Hospitable to the Hostile – Jesus Harbored in Derrida?

I hope to come back and comment on this. My morning read had me mashing some things up.

Demonstrating his own openness to continual revision, Derrida coined a new sign – hospitality – by synthesizing the words “hospitality” and “hostility.” Noting that both come from the same root word, the French hote – which can mean host, guest or stranger – he suggests that authentic hospitality necessitates hostility toward the person or idea one welcomes. Otherwise, acts of hosting are nothing more than exchanges of entertainment among friends. (Changing Signs of Truth, Downing, Kindle, loc 1843)

Jesus,

Then Jesus said to the person who had invited him, “When you host a lunch or dinner, don’t invite your friends, your brothers and sisters, your relatives, or rich neighbors. If you do, they will invite you in return and that will be your reward. Instead, when you give a banquet, invite the poor, crippled, lame, and blind. (Luke 14:12-13, CEB)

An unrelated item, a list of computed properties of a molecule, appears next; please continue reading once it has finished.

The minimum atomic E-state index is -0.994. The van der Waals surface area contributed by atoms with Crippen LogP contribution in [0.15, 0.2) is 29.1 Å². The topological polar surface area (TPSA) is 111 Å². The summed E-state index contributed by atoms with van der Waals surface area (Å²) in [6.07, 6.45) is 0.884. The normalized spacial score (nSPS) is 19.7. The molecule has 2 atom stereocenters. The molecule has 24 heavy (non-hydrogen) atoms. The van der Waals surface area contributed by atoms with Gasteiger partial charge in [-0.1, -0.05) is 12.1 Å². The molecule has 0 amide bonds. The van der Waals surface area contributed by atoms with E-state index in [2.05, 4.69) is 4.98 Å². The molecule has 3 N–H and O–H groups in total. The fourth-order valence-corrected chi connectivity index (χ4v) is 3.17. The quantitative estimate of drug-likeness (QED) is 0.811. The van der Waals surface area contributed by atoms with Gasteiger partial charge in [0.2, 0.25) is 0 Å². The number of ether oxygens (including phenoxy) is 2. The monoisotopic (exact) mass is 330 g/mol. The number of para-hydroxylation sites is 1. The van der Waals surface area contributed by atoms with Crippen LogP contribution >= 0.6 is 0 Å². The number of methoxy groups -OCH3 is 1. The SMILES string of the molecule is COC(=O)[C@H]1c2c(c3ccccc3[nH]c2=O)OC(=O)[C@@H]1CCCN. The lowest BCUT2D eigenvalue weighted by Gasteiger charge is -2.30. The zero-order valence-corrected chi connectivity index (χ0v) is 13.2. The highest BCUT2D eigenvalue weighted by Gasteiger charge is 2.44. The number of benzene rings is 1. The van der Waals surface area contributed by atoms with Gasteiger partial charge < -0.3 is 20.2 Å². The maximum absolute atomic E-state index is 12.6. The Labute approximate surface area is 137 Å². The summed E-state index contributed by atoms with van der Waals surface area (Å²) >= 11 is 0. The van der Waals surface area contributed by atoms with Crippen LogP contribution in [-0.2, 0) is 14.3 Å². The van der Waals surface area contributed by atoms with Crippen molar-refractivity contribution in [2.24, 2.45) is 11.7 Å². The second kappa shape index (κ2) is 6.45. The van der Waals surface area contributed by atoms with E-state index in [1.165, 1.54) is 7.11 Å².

And,

Luke,

All the tax collectors and sinners were gathering around Jesus to listen to him. The Pharisees and legal experts were grumbling, saying, “This man welcomes sinners and eats with them.” (Luke 15:1-2, CEB)

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About the Author
Husband to Patty. Daddy to Kimberly and Tommie. Grandpa Doc to Cohen, Max, Fox, and Marlee. Pastor to Snow Hill Baptist Church. Graduate of Oklahoma Baptist University and Southwestern Baptist Theological Seminary. Reading. Photography. Golf. Colorado. Jeeping. Friend. The views and opinions expressed here are my own and should not be construed as representing the corporate views of the church I pastor.